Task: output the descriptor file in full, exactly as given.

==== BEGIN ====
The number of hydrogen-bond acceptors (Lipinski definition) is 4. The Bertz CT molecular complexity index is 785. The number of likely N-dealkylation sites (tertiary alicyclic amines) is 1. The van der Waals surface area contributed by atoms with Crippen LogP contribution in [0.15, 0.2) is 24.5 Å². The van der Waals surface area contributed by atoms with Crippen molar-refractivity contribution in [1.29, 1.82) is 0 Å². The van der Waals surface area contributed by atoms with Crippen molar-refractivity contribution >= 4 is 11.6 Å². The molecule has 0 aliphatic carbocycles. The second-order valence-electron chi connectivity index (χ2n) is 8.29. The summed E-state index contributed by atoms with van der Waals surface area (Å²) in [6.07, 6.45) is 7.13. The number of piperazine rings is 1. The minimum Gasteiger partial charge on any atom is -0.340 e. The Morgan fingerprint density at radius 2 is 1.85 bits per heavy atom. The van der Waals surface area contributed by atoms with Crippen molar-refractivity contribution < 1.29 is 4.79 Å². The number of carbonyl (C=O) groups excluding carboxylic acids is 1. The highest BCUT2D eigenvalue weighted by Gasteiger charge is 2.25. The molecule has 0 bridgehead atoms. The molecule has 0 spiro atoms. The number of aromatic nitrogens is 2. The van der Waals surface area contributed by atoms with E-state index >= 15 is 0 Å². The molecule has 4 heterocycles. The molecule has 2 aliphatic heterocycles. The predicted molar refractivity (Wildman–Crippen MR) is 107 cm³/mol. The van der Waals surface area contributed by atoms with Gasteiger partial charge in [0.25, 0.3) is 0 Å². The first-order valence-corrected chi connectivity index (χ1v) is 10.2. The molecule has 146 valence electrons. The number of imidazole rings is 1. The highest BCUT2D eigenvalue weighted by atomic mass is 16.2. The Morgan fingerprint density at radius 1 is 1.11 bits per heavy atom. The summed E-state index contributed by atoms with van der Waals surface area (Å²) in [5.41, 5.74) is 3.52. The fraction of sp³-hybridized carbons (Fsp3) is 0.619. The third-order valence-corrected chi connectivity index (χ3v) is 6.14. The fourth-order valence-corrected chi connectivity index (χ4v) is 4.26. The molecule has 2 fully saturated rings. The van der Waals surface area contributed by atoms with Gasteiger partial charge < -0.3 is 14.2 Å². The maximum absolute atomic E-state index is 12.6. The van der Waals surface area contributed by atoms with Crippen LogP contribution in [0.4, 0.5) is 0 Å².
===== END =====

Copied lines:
The number of hydrogen-bond acceptors (Lipinski definition) is 4. The Bertz CT molecular complexity index is 785. The number of likely N-dealkylation sites (tertiary alicyclic amines) is 1. The van der Waals surface area contributed by atoms with Crippen LogP contribution in [0.15, 0.2) is 24.5 Å². The van der Waals surface area contributed by atoms with Crippen molar-refractivity contribution in [1.29, 1.82) is 0 Å². The van der Waals surface area contributed by atoms with Crippen molar-refractivity contribution >= 4 is 11.6 Å². The molecule has 0 aliphatic carbocycles. The second-order valence-electron chi connectivity index (χ2n) is 8.29. The summed E-state index contributed by atoms with van der Waals surface area (Å²) in [6.07, 6.45) is 7.13. The number of piperazine rings is 1. The minimum Gasteiger partial charge on any atom is -0.340 e. The Morgan fingerprint density at radius 2 is 1.85 bits per heavy atom. The van der Waals surface area contributed by atoms with Crippen molar-refractivity contribution < 1.29 is 4.79 Å². The number of carbonyl (C=O) groups excluding carboxylic acids is 1. The highest BCUT2D eigenvalue weighted by Gasteiger charge is 2.25. The molecule has 0 bridgehead atoms. The molecule has 0 spiro atoms. The number of aromatic nitrogens is 2. The van der Waals surface area contributed by atoms with E-state index >= 15 is 0 Å². The molecule has 4 heterocycles. The molecule has 2 aliphatic heterocycles. The predicted molar refractivity (Wildman–Crippen MR) is 107 cm³/mol. The van der Waals surface area contributed by atoms with Gasteiger partial charge in [0.25, 0.3) is 0 Å². The first-order valence-corrected chi connectivity index (χ1v) is 10.2. The molecule has 146 valence electrons. The number of imidazole rings is 1. The highest BCUT2D eigenvalue weighted by atomic mass is 16.2. The Morgan fingerprint density at radius 1 is 1.11 bits per heavy atom. The summed E-state index contributed by atoms with van der Waals surface area (Å²) in [5.41, 5.74) is 3.52. The fraction of sp³-hybridized carbons (Fsp3) is 0.619. The third-order valence-corrected chi connectivity index (χ3v) is 6.14. The fourth-order valence-corrected chi connectivity index (χ4v) is 4.26. The molecule has 2 fully saturated rings. The van der Waals surface area contributed by atoms with Gasteiger partial charge < -0.3 is 14.2 Å². The maximum absolute atomic E-state index is 12.6. The van der Waals surface area contributed by atoms with Crippen LogP contribution in [0.4, 0.5) is 0 Å².